Dark Reading is part of the Informa Tech Division of Informa PLC

This site is operated by a business or businesses owned by Informa PLC and all copyright resides with them.Informa PLC's registered office is 5 Howick Place, London SW1P 1WG. Registered in England and Wales. Number 8860726.


09:55 AM
Connect Directly

Microsoft Serves Up Security Services

Live Labs services hit developer hot buttons like authentication and peer-to-peer apps

They're live, but not exactly ready for prime time in the enterprise: Two new Web-based security services from Microsoft Live Labs are now available in beta for developers building Internet applications.

Microsoft Live Labs -- a partnership between MSN and Microsoft Research -- is offering Security Token Service (STS) and Relay Service, both part of what the company calls its "cloud services," or early test-phase technologies. STS is an authentication service and Relay Service provides secure, peer-to-peer Web applications like click-to-talk with voice-over-IP.

These services aren't for the faint of heart. Developers using them must use browsers with support for Microsoft's still-to-be-announced InfoCard, such as Internet Explorer 7 Beta 2 or later for each service, as well as WinFX Runtime Components Beta 2 in the authentication service. Microsoft's upcoming Vista desktop operating system will use these and other Live services.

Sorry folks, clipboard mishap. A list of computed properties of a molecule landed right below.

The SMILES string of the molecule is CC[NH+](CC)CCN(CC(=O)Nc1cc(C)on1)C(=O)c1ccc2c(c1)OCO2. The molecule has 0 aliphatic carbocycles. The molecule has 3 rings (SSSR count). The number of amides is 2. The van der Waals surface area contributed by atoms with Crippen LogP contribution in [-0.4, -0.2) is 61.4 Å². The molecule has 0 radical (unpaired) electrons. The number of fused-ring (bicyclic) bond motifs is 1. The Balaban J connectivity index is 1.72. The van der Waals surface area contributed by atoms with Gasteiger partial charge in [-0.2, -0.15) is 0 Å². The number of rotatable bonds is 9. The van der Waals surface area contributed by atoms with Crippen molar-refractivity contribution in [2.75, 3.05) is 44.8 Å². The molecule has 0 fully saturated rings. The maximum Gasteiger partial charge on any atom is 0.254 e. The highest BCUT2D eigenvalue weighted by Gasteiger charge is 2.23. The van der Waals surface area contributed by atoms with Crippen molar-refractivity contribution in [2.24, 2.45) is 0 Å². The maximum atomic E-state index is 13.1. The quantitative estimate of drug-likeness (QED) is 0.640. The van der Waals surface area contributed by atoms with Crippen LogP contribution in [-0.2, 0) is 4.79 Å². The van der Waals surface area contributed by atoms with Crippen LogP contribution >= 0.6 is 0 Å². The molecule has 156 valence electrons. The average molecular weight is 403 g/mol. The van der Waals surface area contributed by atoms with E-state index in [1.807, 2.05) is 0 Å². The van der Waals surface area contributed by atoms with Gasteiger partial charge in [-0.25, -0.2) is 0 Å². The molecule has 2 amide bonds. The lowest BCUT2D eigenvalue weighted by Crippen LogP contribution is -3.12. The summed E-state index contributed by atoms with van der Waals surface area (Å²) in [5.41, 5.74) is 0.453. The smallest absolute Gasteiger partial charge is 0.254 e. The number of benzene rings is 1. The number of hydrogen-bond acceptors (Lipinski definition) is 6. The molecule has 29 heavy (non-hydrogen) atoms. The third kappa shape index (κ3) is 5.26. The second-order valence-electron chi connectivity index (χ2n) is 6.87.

A financial institution's online banking app would "call" STS to enroll and authenticate customers who want to bank online. Banking customers then register their personal data online using InfoCard, Microsoft's virtual information card technology (which hasn't yet been released). It saves the developer the work of writing her own authentication software, not to mention it helps Microsoft, too. "Life is much easier if all users have Vista and IE7 on their PC's," with STS, says John Pescatore, vice president of internet security for Gartner.

Microsoft Live Labs' Relay Service, meanwhile, gives apps like VOIP the ability to connect peer-to-peer between firewalls and network address translator (NAT) gateways that typically prevent inbound network connections. So a customer booking a reservation with an airline could hit a click-to-talk button that sets up a VOIP call to a customer service agent.

Microsoft says both technologies are being previewed by Live Labs, an applied research organization within the Windows Live group, but Live Labs is not actually hosting the services.

Like any service-oriented architecture (SOA) service, these Web-based services can come with security risks of their own. It's not the same as getting the software on a disk or online with updates and patches, Gartner's Pescatore says. Token authentication carries with it sensitive data. "With a service, how do you know you can trust that code and that there aren't vulnerabilities built into it or that Microsoft hasn't changed it the next day?" says Pescatore. "This is an SOA issue, not just a Microsoft thing."

The only way app developers can be sure it's secure is for Microsoft or other vendors providing these services to show third-party test results. "They need to come up with ways to demonstrate these services are safe to use or no one will use them," Pescatore says.